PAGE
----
In the freelance world, the question of whether to offer freebies brings up some very passionate opinions. Many freelancers argue that we should never work for free, while for others, a freebie has kick-started their freelance career. We all know that “freelance” doesn’t mean working for free, but should we ever offer a freebie, and if so, under what terms?
No freebies please
For the freelancers who believe we shouldn’t work for free, common reasons include:
- The client won’t see the value of your work
- The client will just go to someone else when your freebie ends
- The client isn’t looking for a long-term partnership if they want something for free
- You should always get paid for your work…
These sound like fairly good reasons for not offering freebies. Of course, in theory, we should get paid for our work, but is it always that cut-and-dry?
When freebies lead to more
In my freelance network, I’ve met freelancers who found that offering a freebie can lead to much more, such as:
- Bagging the client
- Bagging a different client
- Improving their portfolio
- Demonstrating their ethics
For some freelance writers and logo designers, offering a free sample was the bait that lured in their big client. It demonstrated their skills, and the client was impressed enough to work with them on many more paid contracts, or recommend them to another client. Some freelancers have offered a freebie for charity or a good cause, which demonstrated their conscientiousness to their desired clients and secured them future work (something like the power of doing voluntary work in bagging a permanent job).
How a freebie helped me
I can certainly vouch for the power of the freebie. In my early freelance days, I was asked to edit a book for a good cause. The author offered a percentage of future royalties if the book made any money. There was no guarantee of earnings, but at the time, I was employed in an irrelevant 9-5 job and wanted to get into publishing. As such, I could afford to work for free—and it was more important to gain editing experience and a book for my profile, so I agreed.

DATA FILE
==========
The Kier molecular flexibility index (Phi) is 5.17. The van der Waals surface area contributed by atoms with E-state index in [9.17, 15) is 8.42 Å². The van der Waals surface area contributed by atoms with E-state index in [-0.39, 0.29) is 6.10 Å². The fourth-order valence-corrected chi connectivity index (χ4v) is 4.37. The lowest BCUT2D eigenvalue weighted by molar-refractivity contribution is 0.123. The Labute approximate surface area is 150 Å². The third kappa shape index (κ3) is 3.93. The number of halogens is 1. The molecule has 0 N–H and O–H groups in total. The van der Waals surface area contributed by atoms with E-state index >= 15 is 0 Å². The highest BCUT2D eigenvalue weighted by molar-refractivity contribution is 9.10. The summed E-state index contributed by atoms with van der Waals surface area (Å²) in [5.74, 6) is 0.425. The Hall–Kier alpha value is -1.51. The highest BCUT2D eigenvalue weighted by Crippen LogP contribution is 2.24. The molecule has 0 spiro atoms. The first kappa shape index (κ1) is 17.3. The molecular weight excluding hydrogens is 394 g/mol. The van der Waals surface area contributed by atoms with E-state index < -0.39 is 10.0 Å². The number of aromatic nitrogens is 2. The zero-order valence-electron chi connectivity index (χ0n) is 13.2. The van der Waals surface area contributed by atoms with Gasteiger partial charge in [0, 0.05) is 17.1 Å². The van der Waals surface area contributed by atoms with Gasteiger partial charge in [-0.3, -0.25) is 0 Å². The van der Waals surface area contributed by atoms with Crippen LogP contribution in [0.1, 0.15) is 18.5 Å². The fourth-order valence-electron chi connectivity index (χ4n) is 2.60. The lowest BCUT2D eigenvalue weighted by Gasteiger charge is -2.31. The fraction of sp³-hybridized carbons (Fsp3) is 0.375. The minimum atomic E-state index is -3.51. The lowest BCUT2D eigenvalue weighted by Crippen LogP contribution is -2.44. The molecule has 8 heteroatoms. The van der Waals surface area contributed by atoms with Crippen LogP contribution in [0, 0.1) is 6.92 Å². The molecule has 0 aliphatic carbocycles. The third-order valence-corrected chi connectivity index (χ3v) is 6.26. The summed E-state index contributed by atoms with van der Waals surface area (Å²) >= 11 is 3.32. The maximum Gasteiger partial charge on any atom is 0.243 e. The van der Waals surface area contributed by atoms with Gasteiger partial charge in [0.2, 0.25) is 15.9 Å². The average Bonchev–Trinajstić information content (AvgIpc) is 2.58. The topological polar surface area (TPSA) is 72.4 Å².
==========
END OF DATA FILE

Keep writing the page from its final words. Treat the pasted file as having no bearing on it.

That book opened the door to the next book, which was a well-paid project. And that opened the door to an in-house job at a book publisher, and eventually to me becoming a freelance book editor. Even if I made nothing from the project itself, it was worth its weight in gold. It kick-started my freelance career. What’s more, I still work with those clients today, and the book had an amazing impact on their careers too. Wins all round.
How to offer a freebie
So, as you’ve seen, freebies are sometimes worth it. However, if you do decide to offer a freebie, it should satisfy at least a few of these conditions:
- The client seems genuine and trustworthy (see how to spot a genuine buyer)
- It’s clear to the client that the freebie is a one-off
- The freebie seems reasonably likely of leading to future work
- You can afford to work for free
- It’s for a good cause
- It will improve your portfolio
- It will kick-start your career if you’re just starting out
- The exposure will lead to more valuable future opportunities
When not to offer a freebie
On the contrary, there are some occasions when you definitely shouldn’t work for free:
- The client seems questionable, such as if they have bad feedback or regularly ask for freebies
- The client is just looking to under-pay freelancers
- You can’t afford to do it
- You don’t have time to do it
- It doesn’t seem at all likely to lead to future work
Free or not?
Of course, we’d all ideally like to get paid for our work all of the time, but in the freelance world, it’s not that simple. Sometimes, it makes sense for a freelancer to work for free if they can afford to—and if the exposure offered will lead to something bigger and better. So don’t rule out offering a freebie if its future value will outweigh the lack of earnings now.
Did a freebie ever work out for you? Comment below or get in touch.
In the next article, we’ll consider which is the best freelancing platform or website. So stay tuned!